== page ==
Here’s an excerpt from our Blog Post dated January 2, 2015. Lastly, at some point, our government and the macro-business community needs to realize that depending on others, particularly China, a devious business partner at best and a self-avowed U.S. foe, is a not only a shortsighted business strategy, but one that has much broader national security implications as well. Again, hearkening back to our WWII lessons, having an ever-ready, flexible, and potent manufacturing infrastructure at hand meant the difference between victory and defeat. That is no less a potential consideration in today’s rapidly deteriorating socio-political world climate.
Unfortunately, our admonition of 5 years ago is proving accurate. Clearly, going forward this offshore-derived Covid 19 pandemic demonstrates the material risk in relying on other countries, particularly the forever-adversarial China.
We will likely overcome what we presume is a serious, but temporary, health and economic disaster that may take 12 to 24 months to run its course. During this time, it is incumbent on both our government and corporate businesses to onshore all vital manufacturing processes and products. There’s nothing being produced today in the Asian-based region that wasn’t first created, invented, and made in the USA. Such a fundamentally sound move will restore a great deal of US prosperity and, decidedly, bolster US security on several fronts.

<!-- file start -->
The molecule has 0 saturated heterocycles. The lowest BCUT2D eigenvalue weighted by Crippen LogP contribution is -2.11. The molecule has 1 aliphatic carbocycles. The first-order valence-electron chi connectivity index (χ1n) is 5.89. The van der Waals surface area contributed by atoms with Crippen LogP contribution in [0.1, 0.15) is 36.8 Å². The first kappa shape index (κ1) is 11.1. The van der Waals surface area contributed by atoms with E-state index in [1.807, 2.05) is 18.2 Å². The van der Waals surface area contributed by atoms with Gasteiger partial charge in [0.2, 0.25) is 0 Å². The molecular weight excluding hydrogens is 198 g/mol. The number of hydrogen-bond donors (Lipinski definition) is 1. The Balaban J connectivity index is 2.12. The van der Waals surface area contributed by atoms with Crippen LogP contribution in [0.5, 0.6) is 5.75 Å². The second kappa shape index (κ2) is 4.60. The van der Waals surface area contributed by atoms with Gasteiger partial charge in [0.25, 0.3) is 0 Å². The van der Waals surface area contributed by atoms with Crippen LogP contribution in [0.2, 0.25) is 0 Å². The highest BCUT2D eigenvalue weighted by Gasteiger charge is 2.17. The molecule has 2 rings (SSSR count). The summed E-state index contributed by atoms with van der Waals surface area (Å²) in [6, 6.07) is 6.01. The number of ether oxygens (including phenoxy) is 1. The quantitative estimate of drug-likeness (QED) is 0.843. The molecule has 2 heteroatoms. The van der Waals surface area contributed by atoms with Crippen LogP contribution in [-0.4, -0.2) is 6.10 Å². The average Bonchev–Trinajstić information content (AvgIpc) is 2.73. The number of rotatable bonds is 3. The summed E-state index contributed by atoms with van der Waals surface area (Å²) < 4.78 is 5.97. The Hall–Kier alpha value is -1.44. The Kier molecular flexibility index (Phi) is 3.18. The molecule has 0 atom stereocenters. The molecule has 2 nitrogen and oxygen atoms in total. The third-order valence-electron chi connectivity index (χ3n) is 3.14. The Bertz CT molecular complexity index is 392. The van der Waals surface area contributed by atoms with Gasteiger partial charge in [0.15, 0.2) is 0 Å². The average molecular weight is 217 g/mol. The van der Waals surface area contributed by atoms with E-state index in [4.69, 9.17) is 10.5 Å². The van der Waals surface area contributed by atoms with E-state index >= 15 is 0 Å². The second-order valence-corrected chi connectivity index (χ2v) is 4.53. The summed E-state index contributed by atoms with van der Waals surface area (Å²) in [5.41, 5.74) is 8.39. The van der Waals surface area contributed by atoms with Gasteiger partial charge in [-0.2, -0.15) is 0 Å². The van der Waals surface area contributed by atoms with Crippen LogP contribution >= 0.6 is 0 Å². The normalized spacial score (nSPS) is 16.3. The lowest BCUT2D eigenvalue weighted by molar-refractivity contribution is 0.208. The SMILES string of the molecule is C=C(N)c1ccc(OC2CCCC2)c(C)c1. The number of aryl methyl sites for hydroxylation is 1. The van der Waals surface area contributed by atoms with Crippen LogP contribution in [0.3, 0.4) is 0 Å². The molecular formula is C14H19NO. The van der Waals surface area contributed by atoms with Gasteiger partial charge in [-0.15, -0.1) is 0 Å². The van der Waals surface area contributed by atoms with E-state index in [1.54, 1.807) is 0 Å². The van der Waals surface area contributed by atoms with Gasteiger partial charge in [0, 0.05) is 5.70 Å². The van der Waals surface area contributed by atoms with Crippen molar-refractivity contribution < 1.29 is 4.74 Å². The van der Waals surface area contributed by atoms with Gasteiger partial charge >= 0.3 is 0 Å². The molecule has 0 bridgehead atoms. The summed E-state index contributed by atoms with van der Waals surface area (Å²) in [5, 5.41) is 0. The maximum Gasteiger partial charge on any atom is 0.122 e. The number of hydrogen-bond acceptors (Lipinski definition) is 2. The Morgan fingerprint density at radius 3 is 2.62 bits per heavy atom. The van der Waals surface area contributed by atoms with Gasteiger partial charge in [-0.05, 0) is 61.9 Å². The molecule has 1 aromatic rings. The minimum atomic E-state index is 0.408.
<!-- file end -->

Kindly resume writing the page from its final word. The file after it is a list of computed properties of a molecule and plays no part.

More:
While traditionalists lament the apparent decline of our domestic manufacturing capabilities in today’s global environment, a recently-released Brookings study found that our overall output standing has not changed precipitously since 1970. True, we have fallen to second behind China in total output, but, interestingly, they absorbed the most-labor intensive processes to grow their capabilities. This is evidenced by their 2015 20% global market share requiring a reported 129 million workers at a time when our U.S. 18 % share employed a much more efficient 16 million, down from 1970’s all-time highs of about 20 million jobs.
A national economic strategy should be to cherry-pick back the most attractive jobs that were likely offshored over the past several years which would also help regain the top spot in output. The Trump presidency has shown more interest in reclaiming the manufacturing sector than the prior administration that saw job growth largely occur in the governmental and service sectors.
Clearly, the U.S. has invented, grown and retained the most technically efficient manufacturing processes and industries in the world. In many ways, China is at a point where the U.S. was decades ago. Going forward, it’s important that we protect our most valuable U.S. intellectual property. Equally important is our U.S. cultivation of entrepreneurs and tech-savvy small businesses to further grow tomorrow’s manufacturing innovations . This will ensure our continued dominance on the world productivity stage, and give us added protection in a rapidly confrontational international world of nations.